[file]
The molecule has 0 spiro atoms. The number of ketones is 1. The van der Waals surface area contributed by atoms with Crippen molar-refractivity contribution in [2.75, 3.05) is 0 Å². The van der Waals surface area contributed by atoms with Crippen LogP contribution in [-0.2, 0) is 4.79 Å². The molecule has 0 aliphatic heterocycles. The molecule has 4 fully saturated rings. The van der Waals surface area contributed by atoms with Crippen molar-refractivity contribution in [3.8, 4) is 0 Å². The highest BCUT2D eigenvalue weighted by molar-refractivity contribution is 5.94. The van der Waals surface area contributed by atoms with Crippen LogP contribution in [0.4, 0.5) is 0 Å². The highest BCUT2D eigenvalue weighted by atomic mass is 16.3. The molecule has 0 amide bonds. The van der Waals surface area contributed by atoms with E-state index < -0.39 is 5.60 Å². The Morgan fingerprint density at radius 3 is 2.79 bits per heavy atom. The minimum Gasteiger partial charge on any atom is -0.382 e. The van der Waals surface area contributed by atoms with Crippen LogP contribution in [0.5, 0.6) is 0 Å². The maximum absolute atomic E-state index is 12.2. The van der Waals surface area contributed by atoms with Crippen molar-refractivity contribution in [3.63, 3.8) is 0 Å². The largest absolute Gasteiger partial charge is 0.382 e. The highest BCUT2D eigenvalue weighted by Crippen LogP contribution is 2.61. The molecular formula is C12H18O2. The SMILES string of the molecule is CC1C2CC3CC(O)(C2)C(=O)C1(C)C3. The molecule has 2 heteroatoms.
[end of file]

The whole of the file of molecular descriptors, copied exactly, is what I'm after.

The molecule has 0 spiro atoms. The number of ketones is 1. The van der Waals surface area contributed by atoms with Crippen molar-refractivity contribution in [2.75, 3.05) is 0 Å². The van der Waals surface area contributed by atoms with Crippen LogP contribution in [-0.2, 0) is 4.79 Å². The molecule has 0 aliphatic heterocycles. The molecule has 4 fully saturated rings. The van der Waals surface area contributed by atoms with Crippen molar-refractivity contribution in [3.8, 4) is 0 Å². The highest BCUT2D eigenvalue weighted by molar-refractivity contribution is 5.94. The van der Waals surface area contributed by atoms with Crippen LogP contribution in [0.4, 0.5) is 0 Å². The highest BCUT2D eigenvalue weighted by atomic mass is 16.3. The molecule has 0 amide bonds. The van der Waals surface area contributed by atoms with E-state index < -0.39 is 5.60 Å². The Morgan fingerprint density at radius 3 is 2.79 bits per heavy atom. The minimum Gasteiger partial charge on any atom is -0.382 e. The van der Waals surface area contributed by atoms with Crippen LogP contribution in [0.5, 0.6) is 0 Å². The maximum absolute atomic E-state index is 12.2. The van der Waals surface area contributed by atoms with Crippen molar-refractivity contribution in [3.63, 3.8) is 0 Å². The largest absolute Gasteiger partial charge is 0.382 e. The highest BCUT2D eigenvalue weighted by Crippen LogP contribution is 2.61. The molecular formula is C12H18O2. The SMILES string of the molecule is CC1C2CC3CC(O)(C2)C(=O)C1(C)C3. The molecule has 2 heteroatoms.